Even bees get the craving for a New York street hot dog as was evidenced yesterday afternoon when more than 40,000 bees swarmed a hotdog stand in Manhattan, a block south of Times Square, at around 1 pm.

Thousands of spectators caught the incident on a Reuters Livestream since the stand is located directly outside the news agency’s New York headquarters and witnessed as a police officer arrived at the scene to remove the bees with a vacuum cleaner.

A section of the street at the corner of 42nd Street and 7th Avenue had to be closed as the bees were removed from the stand. While Officer Michael Lauriano donned a beekeeper’s hat and approached the hotdog stand, other members of the NYPD stood guard.


According to Officer Darren Mays, one of the New York Police Department's two official beekeepers, the swarm was the result of an absconded hive, which left the bees looking for a new home to escape the sweltering heat.

"The hive got overcrowded because it was hot and humid and they just needed a new place to go so they can keep cool," Mays said.

The bees were gathered in a roughly 15-square-foot compact cluster. Lauriano then proceeded to vacuum up the bees, which took about 40 minutes. By 3 pm, he had removed most of the bees, though some remained around a soft drink display at the hotdog stand.

"Unfortunately, they won't be able to make any honey this season," Mays added, explaining that they may not survive the winter if they don’t find food and shelter.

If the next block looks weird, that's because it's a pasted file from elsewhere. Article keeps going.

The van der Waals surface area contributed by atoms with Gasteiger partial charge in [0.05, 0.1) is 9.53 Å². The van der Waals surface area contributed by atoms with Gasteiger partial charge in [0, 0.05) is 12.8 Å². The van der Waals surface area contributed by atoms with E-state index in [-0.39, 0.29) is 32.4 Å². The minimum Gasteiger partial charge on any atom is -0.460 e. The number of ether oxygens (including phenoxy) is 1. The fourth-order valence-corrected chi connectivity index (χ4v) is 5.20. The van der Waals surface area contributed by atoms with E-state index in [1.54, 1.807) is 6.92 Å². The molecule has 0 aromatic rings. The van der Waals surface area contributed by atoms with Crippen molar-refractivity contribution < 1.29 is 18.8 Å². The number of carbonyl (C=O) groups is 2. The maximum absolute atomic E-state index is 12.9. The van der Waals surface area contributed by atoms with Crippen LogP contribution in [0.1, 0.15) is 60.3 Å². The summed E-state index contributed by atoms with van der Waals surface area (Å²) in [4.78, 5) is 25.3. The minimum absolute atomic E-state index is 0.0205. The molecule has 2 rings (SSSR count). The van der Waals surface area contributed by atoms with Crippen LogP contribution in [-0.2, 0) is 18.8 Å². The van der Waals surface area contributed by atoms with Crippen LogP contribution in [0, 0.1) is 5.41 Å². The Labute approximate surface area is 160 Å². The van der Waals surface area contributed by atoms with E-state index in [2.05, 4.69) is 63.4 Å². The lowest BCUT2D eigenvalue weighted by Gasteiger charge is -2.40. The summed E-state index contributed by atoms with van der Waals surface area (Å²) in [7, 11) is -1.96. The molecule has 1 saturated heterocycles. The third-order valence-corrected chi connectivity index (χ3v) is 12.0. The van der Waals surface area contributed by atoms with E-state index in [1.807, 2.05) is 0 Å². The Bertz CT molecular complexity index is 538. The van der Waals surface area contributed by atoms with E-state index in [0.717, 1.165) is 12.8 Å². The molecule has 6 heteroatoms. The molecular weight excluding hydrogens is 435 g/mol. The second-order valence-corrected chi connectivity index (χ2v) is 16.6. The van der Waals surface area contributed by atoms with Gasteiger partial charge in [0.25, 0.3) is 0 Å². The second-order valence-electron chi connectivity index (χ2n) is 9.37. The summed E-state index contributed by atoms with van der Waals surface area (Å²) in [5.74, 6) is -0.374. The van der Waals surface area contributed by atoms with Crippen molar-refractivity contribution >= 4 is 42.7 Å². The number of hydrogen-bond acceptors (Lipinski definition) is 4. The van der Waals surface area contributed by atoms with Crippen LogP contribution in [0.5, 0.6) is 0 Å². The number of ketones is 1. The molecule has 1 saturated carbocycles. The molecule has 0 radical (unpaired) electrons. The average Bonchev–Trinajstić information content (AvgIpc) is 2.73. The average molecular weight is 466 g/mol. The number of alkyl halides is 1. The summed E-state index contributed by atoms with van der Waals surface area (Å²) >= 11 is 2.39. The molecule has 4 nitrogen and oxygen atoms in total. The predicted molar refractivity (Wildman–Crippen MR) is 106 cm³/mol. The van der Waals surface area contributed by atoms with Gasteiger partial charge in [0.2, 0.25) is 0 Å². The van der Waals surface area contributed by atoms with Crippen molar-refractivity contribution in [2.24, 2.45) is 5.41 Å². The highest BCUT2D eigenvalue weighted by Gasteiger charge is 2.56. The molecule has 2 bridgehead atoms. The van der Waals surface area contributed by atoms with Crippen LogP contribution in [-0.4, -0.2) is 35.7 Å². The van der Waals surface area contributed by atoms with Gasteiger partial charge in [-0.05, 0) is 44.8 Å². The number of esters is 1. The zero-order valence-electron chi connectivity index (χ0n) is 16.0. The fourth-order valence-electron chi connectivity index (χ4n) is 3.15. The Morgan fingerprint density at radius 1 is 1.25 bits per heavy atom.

Andrew Coté, who presides the New York City Beekeepers Association, was asked by the NYPD to supervise the removal. Using a specially adapted vacuum cleaner was common, Coté said. He provided the 40,000 bees estimated, but added that “you’ve got to count the legs and divide by six to be sure.”

Coté, who joked that the bees probably “wanted a hot dog,” explained that the late-August swarm had likely occurred as a result of an ill-managed hive. He added that there were a number of hives being kept within a block of the hotdog stand.

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By 3:15 pm police had opened the street again, though a number of bees still swarmed the scene. Coté reprimanded reporters for stepping out of the way when the bees flew past. “You won’t die,” Coté said. “Unless you’re anaphylactic.” Not funny.